Can AI detect cognitive impairment before it progresses to Alzheimer's?

Can AI detect cognitive impairment before it progresses to Alzheimer's? ...

Alzheimer''s disease is the main cause of dementia globally. Although there is no cure, early detection is considered crucial to being able to develop effective treatments that act before its development is irreversible.

A study conducted by scientists at the University of Catalunya (UOC) has successfully identified people who are stable with dementia and those who willprogress to having Alzheimer''s. The new technique, which is used by specific artificial intelligence techniques to study magnetic resonance images, is more effective than other methods currently being used.

Fine-tuning the diagnosis

Alzheimer''s disease affects over 50 million people worldwide, and the ageing of the population means that there may be many more patients in the future decades. While it is usually developed without any symptoms over many years, it is usually preceded by a mild cognitive impairment, which is much less severe than it is expected for someone from their age. "These patients may progress and worsen or remain in the same condition as time passes," says Mona Ashtari-Majlan, a UOC researcher at the AIWELL group, which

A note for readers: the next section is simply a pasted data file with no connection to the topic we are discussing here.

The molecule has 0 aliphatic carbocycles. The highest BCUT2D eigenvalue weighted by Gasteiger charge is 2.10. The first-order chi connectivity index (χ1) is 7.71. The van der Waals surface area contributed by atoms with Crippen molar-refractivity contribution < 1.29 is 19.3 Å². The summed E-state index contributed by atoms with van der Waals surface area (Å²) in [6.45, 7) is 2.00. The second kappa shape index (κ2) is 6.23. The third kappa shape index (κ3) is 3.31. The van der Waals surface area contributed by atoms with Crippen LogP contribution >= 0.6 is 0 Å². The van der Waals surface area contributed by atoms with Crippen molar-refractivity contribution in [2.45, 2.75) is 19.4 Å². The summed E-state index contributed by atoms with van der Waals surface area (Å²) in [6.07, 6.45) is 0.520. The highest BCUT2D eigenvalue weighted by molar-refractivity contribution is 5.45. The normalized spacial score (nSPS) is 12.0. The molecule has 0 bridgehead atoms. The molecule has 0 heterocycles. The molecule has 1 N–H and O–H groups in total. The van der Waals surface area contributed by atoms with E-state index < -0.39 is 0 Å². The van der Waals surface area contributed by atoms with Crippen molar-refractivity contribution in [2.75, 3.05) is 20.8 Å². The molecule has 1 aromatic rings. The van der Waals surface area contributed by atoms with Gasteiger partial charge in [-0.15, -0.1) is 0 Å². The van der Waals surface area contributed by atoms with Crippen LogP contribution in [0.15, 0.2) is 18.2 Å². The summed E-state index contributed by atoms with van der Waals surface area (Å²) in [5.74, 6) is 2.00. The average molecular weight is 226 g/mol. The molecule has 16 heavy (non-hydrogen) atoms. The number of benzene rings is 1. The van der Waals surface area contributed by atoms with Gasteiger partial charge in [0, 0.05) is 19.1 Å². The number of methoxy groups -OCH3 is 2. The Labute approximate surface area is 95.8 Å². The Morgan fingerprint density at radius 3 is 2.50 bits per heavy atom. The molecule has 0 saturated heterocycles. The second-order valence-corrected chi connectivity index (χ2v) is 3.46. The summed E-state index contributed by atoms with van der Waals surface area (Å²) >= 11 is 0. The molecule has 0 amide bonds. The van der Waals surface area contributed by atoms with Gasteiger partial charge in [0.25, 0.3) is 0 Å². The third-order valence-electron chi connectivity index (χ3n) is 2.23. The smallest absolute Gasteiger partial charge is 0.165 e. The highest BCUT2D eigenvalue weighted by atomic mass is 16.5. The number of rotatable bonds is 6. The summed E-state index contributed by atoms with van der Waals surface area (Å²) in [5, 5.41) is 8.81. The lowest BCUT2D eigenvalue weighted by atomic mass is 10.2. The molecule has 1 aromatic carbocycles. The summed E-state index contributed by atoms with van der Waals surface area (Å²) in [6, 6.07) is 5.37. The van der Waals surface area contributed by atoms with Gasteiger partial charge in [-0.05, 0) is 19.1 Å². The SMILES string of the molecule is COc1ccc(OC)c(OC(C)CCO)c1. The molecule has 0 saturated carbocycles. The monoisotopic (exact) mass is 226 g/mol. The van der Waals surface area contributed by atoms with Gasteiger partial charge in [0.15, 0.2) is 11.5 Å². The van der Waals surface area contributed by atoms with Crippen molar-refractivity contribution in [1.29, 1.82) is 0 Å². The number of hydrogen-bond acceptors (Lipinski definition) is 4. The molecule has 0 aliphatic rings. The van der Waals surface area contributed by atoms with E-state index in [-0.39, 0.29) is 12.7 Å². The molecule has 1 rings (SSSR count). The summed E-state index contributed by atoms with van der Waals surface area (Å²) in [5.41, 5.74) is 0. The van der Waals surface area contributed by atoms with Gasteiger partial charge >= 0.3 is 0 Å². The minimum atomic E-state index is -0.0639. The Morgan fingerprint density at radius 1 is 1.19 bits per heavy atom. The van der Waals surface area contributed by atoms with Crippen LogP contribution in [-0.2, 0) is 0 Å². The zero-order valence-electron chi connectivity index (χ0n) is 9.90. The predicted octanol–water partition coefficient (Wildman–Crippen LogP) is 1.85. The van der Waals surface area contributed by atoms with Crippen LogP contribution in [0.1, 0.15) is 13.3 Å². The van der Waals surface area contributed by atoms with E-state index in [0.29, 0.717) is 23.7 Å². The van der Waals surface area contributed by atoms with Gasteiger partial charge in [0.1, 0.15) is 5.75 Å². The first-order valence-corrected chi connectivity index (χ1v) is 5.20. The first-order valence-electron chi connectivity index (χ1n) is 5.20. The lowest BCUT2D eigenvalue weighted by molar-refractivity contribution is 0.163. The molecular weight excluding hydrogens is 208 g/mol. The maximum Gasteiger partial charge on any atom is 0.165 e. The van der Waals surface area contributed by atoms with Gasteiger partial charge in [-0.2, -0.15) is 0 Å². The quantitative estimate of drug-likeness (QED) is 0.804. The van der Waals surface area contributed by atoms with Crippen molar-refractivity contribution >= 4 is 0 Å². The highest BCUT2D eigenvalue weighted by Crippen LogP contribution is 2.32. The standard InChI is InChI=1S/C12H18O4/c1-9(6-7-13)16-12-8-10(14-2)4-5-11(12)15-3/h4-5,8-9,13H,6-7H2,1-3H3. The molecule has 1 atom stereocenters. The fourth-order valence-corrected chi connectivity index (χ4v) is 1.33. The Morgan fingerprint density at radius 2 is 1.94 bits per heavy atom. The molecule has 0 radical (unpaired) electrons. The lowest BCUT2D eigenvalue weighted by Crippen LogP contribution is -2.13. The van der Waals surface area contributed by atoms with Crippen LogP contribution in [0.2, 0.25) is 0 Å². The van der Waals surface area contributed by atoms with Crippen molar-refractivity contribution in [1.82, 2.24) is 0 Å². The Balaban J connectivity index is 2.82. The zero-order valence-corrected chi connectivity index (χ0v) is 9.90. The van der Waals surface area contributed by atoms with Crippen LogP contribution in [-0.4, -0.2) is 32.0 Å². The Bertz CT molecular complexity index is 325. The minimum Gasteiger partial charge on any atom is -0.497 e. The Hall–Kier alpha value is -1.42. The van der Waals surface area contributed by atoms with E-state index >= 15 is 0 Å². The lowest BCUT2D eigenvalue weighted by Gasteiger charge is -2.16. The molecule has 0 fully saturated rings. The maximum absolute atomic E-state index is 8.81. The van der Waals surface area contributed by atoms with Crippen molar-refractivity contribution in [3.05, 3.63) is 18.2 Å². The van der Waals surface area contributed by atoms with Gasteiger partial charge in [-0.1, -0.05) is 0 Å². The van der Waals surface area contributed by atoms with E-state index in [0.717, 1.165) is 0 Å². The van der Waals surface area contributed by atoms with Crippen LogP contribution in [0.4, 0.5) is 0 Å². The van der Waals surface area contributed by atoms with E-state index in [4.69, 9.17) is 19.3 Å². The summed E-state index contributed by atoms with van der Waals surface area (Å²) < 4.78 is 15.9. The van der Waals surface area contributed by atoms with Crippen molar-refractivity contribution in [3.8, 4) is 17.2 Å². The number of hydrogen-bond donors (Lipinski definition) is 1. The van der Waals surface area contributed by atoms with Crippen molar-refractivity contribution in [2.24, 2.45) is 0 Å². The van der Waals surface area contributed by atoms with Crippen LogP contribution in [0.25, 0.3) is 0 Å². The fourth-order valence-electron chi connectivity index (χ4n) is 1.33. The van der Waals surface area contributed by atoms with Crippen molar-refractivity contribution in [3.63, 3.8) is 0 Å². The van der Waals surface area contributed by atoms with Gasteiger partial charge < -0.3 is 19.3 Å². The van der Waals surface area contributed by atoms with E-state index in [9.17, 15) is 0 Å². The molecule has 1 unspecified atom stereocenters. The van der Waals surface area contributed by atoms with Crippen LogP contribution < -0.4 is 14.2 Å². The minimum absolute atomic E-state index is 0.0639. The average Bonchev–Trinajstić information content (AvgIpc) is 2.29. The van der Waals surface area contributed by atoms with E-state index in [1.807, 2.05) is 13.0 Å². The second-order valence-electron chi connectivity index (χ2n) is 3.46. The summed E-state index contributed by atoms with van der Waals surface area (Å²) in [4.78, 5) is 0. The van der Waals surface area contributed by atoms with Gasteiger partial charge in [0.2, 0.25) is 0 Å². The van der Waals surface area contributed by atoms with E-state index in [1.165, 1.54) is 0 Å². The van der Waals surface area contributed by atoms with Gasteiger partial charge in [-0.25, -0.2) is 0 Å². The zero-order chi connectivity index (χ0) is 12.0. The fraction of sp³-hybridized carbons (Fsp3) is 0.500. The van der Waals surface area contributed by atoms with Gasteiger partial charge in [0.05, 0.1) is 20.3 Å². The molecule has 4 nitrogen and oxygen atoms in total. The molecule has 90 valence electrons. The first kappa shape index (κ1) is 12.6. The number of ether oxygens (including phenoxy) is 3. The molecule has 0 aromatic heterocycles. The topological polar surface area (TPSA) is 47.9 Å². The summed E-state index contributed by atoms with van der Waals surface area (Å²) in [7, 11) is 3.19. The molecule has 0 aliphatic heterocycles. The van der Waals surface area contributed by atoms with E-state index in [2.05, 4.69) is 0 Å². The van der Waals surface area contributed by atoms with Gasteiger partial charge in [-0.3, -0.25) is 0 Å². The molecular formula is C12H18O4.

Identifying these cases appropriately might improve the quality of clinical trials used to perform diagnostic treatments, which increasingly seek to identify the initial stages of the disease. To do so, researchers developed a multi-stream convolutional neural network, which is a technique that is well-known for image recognition and classification.

"We first compared MRIs from Alzheimer''s patients and healthy people to discover clear landmarks," Ashtari-Majlan said. After developing the system, researchers fine-tuned the proposed architecture with resonance images from individuals who had already been diagnosed with severe cognitive impairment with significantly less differences. In total, nearly 700 images from publicly available datasets were used.

The process, according to Ashtari-Majlan, "overcomes the complexity of learning caused by the subtle structural changes that occur between the two forms of mild cognitive impairment, which are much smaller than those between a normal brain and a brain affected by the disease." Additionally, the proposed technique might address the small sample size issue, where the number of MRIs for mild cognitive impairment cases is decreased than for Alzheimer''s."

The new technique allows the two forms of mild cognitive impairment to be distinguished and classified with an accuracy rate of 85%. "Our evaluation criteria show that our proposed method outperforms existing ones," she said, implying that even when combined with biomarkers such as age and cognitive tests, this technique will "aide professionals to further expand the research."

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